Though international cooperation can be used to apprehend and extradite international pariahs like IS militants, pirates and slave traders,who are still serving members of Arab regimes are not about to be handed over. Only when they set foot in a country practicing — whether for work, vacation, claiming asylum or for any other reason — can they be arrested immediately, providing they do not benefit from immunity.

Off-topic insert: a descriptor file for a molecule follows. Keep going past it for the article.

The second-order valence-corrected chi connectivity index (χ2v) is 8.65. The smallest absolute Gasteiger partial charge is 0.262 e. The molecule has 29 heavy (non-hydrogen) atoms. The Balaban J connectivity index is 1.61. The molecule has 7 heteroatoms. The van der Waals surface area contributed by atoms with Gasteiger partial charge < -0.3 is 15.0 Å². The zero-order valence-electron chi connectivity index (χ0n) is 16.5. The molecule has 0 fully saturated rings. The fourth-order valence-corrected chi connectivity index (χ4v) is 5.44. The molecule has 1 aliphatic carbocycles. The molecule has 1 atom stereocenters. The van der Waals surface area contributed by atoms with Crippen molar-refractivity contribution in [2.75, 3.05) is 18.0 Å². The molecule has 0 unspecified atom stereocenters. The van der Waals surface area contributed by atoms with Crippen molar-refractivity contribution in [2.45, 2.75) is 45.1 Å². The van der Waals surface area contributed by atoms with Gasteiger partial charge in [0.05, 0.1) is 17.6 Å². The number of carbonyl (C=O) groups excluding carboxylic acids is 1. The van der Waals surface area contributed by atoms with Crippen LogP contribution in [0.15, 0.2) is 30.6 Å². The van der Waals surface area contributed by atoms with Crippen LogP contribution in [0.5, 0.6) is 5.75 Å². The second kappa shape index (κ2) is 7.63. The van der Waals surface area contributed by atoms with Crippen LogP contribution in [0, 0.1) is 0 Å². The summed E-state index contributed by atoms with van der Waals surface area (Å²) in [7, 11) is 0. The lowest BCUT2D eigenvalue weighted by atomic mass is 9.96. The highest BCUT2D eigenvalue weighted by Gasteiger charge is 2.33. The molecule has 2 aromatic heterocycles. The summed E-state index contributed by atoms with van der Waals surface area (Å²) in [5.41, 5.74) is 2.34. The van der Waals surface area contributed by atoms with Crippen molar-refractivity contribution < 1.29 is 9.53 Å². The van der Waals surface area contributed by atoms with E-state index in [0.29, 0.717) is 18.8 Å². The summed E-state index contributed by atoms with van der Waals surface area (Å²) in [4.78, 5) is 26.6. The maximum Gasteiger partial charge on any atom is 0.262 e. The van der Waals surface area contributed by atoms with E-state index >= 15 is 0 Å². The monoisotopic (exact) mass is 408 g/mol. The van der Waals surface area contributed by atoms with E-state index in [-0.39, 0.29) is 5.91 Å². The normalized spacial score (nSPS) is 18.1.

Jumailly’s conviction “sends a clear message,” said Natia Navrouzov, a lawyer and member of the NGO Yazda, which gathers evidence of crimes committed by IS against the Yazidis. “It doesn’t matter where the crimes were committed and it doesn’t matter where the perpetrators are, thanks to the , they can’t hide and will still be put on trial.”
The views expressed in this article are the author’s own and do not necessarily reflect Fair Observer’s editorial policy.